108 In my view, recognising and registering the associations which today are considered “illegal” is a precondition for dialogue and would allow the Moroccan authorities to have an interlocutor at times of tension and uprising. Freedom of expression, association and assembly must be fully guaranteed and the Parliament of Morocco, as a partner for democracy with our Assembly, should step up its efforts in protecting those freedoms in Western Sahara.
109 I welcome the invitations extended by Morocco to several international delegations and United Nations special rapporteurs. The Moroccan authorities should also allow fact-finding visits by other international organisations such as the African Commission on Human and Peoples’ Rights and the European Parliament or any other body which so requests.
110 As regards the situation in the Tindouf camps, the Assembly should urge the authorities of the Polisario Front to facilitate, with the help of Algeria, regular censuses or official registrations in order to improve the way humanitarian assistance is managed and the refugees’ living conditions, and to fulfil their responsibilities for ensuring security and respect for human rights in the camps. Any allegation of human rights violations in the camps should be able to be investigated by an independent body.
111 In April 2013, for the first time, the United States proposed that the United Nations monitor human rights in Western Sahara. Morocco, after intense lobbying and with the support of France, defeated that proposal, which set off further protests.
112 Members of the Moroccan Parliament argue that including human rights monitoring in the MINURSO mandate would not be helpful because MINURSO would merely confine itself to stating facts. They maintain that the independent Moroccan body CNDH, as well as submitting regular reports to the Moroccan authorities, makes recommendations for addressing human rights issues as part of an overarching approach. However, the CNDH’s reports, opinions and proposals, as well as its internal rules and agendas, are subject to the approval of the King of Morocco, who also appoints its membersNote. Many CNDH members, including its President, were active human rights defenders. However, the lack of independence affects the credibility of the institutions.Note
113 On 22 October 2013, the European Parliament adopted the report by Charles Tannock, MEP, on the situation of human rights in the Sahel region,Note which includes a large section on Western Sahara. This text emphasises the need to settle the Western Sahara conflict which is having a negative impact on regional integration and draws attention to a very worrying situation in the Sahel in terms of security, human rights and human, social and economic development. The adopted resolution encourages the United Nations to establish a new, permanent, impartial human rights body for the purpose of supervising and reporting on the overall situation of human rights, and investigating complaints and calls on such a body to encompass the Moroccan-controlled section of Western Sahara, the Tindouf camps, and other territory controlled by the Polisario Front. In my opinion, Morocco should consider such a proposal which could later help to change the status quo and make it easier for all the parties to the conflict to accept a political solution.
114 On 29 April 2014, unanimously adopting Resolution 2152 (2014), the United Nations Security Council extended the mandate of the MINURSO until 30 April 2015 and called upon the parties “to continue negotiations under the auspices of the Secretary-General without preconditions and in good faith, taking into account the efforts made since 2006 and subsequent developments, with a view to achieving a just, lasting, and mutually acceptable political solution, which will provide for the self-determination of the people of Western Sahara in the context of arrangements consistent with the principles and purposes of the Charter of the United Nations”, while noting “the role and responsibilities of the parties in this respect”.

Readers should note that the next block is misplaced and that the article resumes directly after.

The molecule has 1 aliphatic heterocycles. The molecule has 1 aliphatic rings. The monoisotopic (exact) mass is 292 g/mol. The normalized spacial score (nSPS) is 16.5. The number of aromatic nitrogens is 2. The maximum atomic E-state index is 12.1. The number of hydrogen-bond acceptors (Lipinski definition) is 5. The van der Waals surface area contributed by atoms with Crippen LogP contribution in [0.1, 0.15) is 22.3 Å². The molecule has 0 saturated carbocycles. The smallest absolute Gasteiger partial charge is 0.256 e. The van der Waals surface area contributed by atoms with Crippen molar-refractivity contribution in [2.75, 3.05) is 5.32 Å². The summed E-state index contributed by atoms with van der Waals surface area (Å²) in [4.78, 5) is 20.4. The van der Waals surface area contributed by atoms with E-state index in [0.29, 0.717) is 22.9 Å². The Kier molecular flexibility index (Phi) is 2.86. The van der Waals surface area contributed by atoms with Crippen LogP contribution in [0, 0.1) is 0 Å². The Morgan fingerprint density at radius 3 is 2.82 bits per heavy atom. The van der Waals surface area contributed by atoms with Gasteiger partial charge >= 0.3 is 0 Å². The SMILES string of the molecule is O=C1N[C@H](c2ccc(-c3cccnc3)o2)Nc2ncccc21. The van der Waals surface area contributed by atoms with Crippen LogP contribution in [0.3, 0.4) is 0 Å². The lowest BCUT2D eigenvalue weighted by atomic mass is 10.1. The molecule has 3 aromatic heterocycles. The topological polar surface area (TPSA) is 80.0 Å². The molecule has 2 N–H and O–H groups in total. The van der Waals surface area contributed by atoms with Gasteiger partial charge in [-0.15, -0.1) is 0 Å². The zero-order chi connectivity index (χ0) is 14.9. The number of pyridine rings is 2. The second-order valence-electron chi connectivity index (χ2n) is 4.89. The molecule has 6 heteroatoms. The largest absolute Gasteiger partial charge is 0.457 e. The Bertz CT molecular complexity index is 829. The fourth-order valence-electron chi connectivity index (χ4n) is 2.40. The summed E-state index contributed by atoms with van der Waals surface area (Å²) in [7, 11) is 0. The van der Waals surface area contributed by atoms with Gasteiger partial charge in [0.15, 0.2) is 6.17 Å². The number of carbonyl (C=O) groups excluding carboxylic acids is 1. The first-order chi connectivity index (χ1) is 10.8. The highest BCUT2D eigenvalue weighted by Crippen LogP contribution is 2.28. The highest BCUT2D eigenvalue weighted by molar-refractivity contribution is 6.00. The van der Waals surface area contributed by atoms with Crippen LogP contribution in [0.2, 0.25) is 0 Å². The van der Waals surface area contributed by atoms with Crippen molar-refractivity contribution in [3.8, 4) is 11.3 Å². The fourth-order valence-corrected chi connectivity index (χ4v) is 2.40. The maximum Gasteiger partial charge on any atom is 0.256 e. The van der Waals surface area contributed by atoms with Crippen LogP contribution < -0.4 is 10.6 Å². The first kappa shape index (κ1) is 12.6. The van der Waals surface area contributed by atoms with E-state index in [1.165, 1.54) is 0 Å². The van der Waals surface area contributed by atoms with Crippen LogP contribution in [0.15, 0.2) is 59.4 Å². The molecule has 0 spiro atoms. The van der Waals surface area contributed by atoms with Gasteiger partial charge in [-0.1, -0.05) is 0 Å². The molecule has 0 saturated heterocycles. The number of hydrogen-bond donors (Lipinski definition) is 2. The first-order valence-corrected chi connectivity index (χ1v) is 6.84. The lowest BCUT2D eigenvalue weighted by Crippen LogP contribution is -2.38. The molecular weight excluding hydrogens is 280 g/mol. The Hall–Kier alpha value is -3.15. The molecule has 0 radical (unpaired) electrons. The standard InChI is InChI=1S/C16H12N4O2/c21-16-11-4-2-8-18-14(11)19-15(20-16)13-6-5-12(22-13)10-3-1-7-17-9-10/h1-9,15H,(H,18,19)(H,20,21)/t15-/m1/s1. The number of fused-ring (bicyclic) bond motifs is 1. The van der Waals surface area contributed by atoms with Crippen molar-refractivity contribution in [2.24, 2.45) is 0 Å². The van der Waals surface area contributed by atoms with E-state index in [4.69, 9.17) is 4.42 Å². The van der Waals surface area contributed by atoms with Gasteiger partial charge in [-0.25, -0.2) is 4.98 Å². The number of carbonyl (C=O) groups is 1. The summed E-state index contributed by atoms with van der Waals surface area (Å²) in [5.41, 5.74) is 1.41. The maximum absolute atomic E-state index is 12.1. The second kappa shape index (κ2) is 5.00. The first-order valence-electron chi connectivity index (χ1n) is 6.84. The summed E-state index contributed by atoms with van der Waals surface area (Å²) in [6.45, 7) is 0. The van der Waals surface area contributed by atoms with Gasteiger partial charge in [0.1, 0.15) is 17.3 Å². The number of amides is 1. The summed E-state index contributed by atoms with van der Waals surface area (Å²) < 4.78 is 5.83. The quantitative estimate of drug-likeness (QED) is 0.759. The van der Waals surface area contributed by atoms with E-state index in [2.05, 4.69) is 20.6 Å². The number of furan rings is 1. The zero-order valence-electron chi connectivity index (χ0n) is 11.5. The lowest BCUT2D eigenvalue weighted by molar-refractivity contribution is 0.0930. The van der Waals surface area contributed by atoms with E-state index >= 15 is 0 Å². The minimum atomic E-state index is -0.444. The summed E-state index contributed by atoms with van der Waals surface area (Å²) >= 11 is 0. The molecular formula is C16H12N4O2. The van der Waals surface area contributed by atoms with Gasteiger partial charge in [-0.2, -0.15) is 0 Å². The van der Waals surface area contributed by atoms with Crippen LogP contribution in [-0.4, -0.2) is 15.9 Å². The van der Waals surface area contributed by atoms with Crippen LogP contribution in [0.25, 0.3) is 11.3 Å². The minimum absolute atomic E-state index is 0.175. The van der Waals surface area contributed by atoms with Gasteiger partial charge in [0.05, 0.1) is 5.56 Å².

115 For their part, Council of Europe member States must redouble their efforts in finding ways to resolve a conflict that has led to such a long period of desolation. Reconciliation will not happen without the right to truth and justice and without overcoming the exile of the marginalised people living in the refugee camps. This was clearly stressed by all the participants in the hearings organised by the committee and the people I spoke to in the region. I believe there is also a need to strengthen the UNHCR action plan on confidence-building measures and to step up meetings with separated families from Western Sahara.
116 Lastly, it is for the parliaments and governments of Morocco and Algeria to step up their dialogue on any issue concerning human rights and democracy in the region, in order to build trust through exchanges similar to those which recently took place between youngsters from the International Union of Socialist Youth.
117 In this context, the regional conference held by the Committee on Political Affairs and Democracy in Lisbon on 8 November 2013 on “Political changes in the South Mediterranean and in the Middle East: the role of representative institutions”, with the participation of presidents and representatives of the parliaments of Algeria, Jordan, Lebanon, Morocco, the National Constituent Assembly of Tunisia, the Palestinian National Council and representatives of Egyptian political forces, is a sound initiative which ought to be pursued at both governmental and national parliament level.
118 Finally, I believe that the implementation of the recommendations which will be issued by the Assembly should be taken into account in the next evaluation report on the partnership for democracy in respect of the Parliament of Morocco which is due in 2015 (rapporteur: Mr Bogdan Klich, Poland, EPP/CD). In this context, the Assembly should continue to facilitate direct exchanges between the parties concerned. As stressed by several committee members, this partnership must be a tool to solve concrete problems and to bring innovative solutions to long-term conflicts, also through parliamentary debates.